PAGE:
But it’s not just the rebuilding of the Temple: it’s what it symbolises. That is, a renewed relationship between God and the exiles. There is a strong link with the restoration of the Temple and Gods presence. God wants a vital and alive relationship with his people.
It’s the same today. Exactly the same today. God wants a vital and ongoing relationship with His people (that’s us). Indeed there are things we can do to strengthen and foster this connection with God. There is a spiritual rebuilding that we all need to do, daily – again and again to make sure we are ready for that relationship with God. It’s worth working on!
We come to the book of Zephaniah, a little known prophecy of a few pages. His name means "God has hidden or protected" – maybe because his parents lived in an uncertain time.
His main theme is “the day of the Lord” a reference to Judgement on those who sin against God and of blessing for those who seek to follow God. It’s in direct reference to the apostasy of the nation and their stubbornness to turn back from idolatry to Godly worship. It is a salient reminder for all of us in respect the seriousness we treat God with.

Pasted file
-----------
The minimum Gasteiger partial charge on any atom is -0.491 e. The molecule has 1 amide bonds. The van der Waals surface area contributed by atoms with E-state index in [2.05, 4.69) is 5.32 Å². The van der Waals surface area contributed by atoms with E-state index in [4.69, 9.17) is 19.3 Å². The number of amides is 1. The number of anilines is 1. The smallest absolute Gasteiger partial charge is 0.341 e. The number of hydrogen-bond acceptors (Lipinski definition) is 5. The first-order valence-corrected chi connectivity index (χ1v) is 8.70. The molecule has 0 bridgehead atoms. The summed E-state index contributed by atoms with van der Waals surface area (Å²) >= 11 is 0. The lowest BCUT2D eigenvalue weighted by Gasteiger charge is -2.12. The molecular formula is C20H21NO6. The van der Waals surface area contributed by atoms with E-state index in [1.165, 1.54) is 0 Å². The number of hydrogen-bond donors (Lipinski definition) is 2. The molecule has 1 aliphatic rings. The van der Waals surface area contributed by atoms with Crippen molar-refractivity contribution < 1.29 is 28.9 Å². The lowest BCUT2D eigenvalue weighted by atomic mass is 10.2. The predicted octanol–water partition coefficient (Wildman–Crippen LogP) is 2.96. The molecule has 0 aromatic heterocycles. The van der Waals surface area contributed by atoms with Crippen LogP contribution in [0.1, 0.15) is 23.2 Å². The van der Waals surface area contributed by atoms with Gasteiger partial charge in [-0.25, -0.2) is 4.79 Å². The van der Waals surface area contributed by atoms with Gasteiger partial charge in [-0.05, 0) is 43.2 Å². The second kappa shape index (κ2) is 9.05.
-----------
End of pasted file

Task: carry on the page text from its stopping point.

Sometimes we are guilty of using God as a handy backstop and other things come in front, again and again. What God is really after is obedience to his word. Something we too easily think it's optional. But faithfulness is known to God – and he delights in it!
The next cab off the rank is Habakkuk, in our Old Testament Minor Prophet series.
Not a lot is known about the prophet himself. Yet we do have a fair bit of information about his heart… he is deeply concerned as to why God allows a wicked nation to punish Israel. God assures the prophet that he cannot stand wickedness in any form and that both nations are under judgement. Habakkuk does not fully understand this answer, but in the end, he comes to a sense of trust in God's wisdom and justice.
It’s easy to appropriate this book for our own life and times. These are big questions, which lead to many more questions. But like Habakkuk found out, God is to be trusted and he is faithful. While we don’t see everything we know that God does – this is where faith comes in.